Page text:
The 97% patent grant rate lives on in law reviews
Almost three years later, in 2007, one has a law review article in the Florida Law Review [ 59 Fla. L. Rev. 229] still citing the 97% grant rate number of Quillen and Webster. Separately, Judge Moore discussed a comparison of Quillen/Webster v. Clarke, although not quite as done in the 2004 Boston University Law Review article by Lemley and Moore.
Separately, the March 2007 issue of American Heritage in an article "10 Moments" by John Steele Gordon has at page 29 a sentence "Edison perfected the light bulb in 1879." As noted elsewhere on IPBiz, Edison had not learned how to make long-lived filaments from carbonized bamboo in 1879, and one will not find the word "bamboo" in the application filed in 1879, which issued as a patent in 1880. Gordon does note the invention of the integrated circuit by Noyce and Kilby as one of the "10 moments." (page 33).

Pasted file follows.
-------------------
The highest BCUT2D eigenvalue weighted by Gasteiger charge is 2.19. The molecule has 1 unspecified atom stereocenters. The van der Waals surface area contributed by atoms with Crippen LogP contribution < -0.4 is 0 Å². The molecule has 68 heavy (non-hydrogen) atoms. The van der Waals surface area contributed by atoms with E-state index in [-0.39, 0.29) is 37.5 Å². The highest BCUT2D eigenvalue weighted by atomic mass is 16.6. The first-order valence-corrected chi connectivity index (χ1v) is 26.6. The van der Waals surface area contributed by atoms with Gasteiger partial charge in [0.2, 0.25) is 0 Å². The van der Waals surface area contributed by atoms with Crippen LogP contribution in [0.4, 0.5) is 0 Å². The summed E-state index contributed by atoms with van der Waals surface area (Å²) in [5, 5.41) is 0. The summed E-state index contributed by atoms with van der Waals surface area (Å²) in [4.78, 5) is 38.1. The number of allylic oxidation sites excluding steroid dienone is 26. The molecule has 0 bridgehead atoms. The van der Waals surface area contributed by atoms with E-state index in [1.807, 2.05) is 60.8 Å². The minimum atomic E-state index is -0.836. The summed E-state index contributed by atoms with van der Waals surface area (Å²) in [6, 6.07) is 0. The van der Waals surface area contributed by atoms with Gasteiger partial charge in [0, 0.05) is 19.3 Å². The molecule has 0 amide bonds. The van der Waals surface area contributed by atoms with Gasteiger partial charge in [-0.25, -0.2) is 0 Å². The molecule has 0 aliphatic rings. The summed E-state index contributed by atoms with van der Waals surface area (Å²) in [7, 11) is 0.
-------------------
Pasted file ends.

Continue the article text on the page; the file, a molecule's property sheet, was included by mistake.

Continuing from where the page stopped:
Separately, April 13 is the day the folks at Fertility and Sterility get together to map out a response to the lawyer letter from Cha. For those who haven't noticed, the Korean press is pretty much taking the tact that Cha is getting a raw deal here in the States.
Separately, LBE talked to a reporter about how Thomson's reputation is going to be affected if the claims of the WARF's stem cell patents are finally rejected. LBE does not think that is going to happen, definitely as to the anticipation rejections over Williams and Hogan. LBE does think that there are similarities between the use of Williams/Hogan against Thomson AND the use of the Langley Aerodrome by Glenn Curtiss against the Wrights. Orville Wright never forgot that, and the Wright Flyer was in England until Orville died in 1948 (less than 60 years ago, and already the age of jets and transistors). Along the line of competitor comments, there was a most interesting editorial in the Annals of Plastic Surgery related to vacuum bandages (Argenta, Wake Forest, KCI).